Investment real estate is property, residential or commercial, which is used for rental purposes. Unless a person has enough cash to pay for the property, he will generally need to obtain a loan, called an investment property mortgage, to complete the purchase. The most common types of mortgages are fixed-rate loans, adjustable rate mortgages (ARMs), and balloon loans.
A fixed rate investment property mortgage is one that charges a set interest rate for the entire length of the loan. This type of loan is often preferred because the consistent payment amount makes budgeting easier. The loan period can be set for any length agreed upon by both parties, but the most frequently used increments are 15, 20, and 30 years. Shorter term loans have larger payments but lower interest rates since lenders consider these loans less risky. An investor who is more concerned about keeping the payment low and improving his immediate cash flow may opt for a longer term.
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The ARM is another investment property mortgage that may be attractive to a borrower because of the lower introductory interest rates. This type of mortgage is linked to the value a financial index, and the rates will be raised or lowered periodically to reflect fluctuations in the market. The advantage to the lender is that the mortgage holder is the party who carries the risk of changes in the cost of money, whereas the lender carries this risk in a conventional loan.
A balloon loan is primarily used if a buyer intends to own the property for a limited amount of time, plans to refinance, or expects to receive a large influx of cash at the end of the term. This loan has lower interest rates and does not amortize the full amount, so the payment is lower until the balloon payment is due, typically in five to seven years. Many balloon loans carry an option to convert to a fixed rate mortgage at the current market rate when the balloon comes due.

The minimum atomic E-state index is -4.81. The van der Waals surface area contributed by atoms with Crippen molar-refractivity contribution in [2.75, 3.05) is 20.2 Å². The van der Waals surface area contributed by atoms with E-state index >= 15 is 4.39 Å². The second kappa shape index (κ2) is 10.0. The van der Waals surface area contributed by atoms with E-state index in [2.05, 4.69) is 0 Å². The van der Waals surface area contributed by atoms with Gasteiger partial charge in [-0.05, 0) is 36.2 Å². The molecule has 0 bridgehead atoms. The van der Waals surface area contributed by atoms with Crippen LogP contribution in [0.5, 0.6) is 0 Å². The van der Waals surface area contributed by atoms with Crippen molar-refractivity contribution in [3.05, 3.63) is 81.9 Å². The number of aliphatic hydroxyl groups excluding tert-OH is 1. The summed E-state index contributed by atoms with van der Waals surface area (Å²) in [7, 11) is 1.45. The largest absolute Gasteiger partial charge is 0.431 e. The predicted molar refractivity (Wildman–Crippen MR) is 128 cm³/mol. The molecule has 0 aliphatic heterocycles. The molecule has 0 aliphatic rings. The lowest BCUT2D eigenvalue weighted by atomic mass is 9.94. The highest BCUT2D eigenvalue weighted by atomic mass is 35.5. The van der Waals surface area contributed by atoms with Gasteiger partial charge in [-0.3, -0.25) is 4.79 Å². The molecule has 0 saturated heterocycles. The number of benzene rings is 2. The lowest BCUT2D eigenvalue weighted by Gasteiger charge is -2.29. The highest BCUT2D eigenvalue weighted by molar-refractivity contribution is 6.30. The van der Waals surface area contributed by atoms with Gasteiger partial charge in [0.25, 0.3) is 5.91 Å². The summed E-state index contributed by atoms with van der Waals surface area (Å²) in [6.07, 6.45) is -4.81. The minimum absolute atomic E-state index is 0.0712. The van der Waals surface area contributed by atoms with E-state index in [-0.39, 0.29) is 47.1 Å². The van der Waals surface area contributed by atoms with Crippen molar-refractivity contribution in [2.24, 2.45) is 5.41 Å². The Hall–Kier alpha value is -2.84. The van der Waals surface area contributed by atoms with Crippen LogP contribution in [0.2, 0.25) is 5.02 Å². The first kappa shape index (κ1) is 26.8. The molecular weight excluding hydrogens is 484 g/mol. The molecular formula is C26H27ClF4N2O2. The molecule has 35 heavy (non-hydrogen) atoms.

Interest rates on an investment property mortgage are generally a little higher than those charged for a personal residence, primarily because a person is less likely to default on a loan for their own home then on an investment property. Also, the amount of reserve cash required is often higher than on a personal residence purchase. Generally, a lender will require that a person seeking an investment property mortgage have the equivalent of six months payments in cash reserves.
Other financial considerations are the buyer’s debt-to-income ratio (DTI), credit scores, and the loan-to-value ratio. DTI is figured by adding all of the monthly obligations and dividing the total by the gross monthly income. If the purchaser has other rental properties which have a negative cash flow, then the negative amount will be considered debt when computing the DTI. If the other properties have a positive cash flow, then the profit can be considered income as long as the buyer can substantiate a history of profitability. When rent from the proposed investment property is being calculated for an investment property mortgage, the lender will only include 75% of the expected rents to accommodate possible vacancies.
Many lenders require a 20% down payment before approving an investment property mortgage. Others, however, may be willing to allow a buyer to obtain part of that down payment through a second mortgage or equity line of credit. Lenders sometimes limit the type of property they will finance; for example, some may not finance condo conversions, and others may only finance commercial units. A person who is considering purchasing an investment property should not only investigate the real estate market, but also the financing options in his area.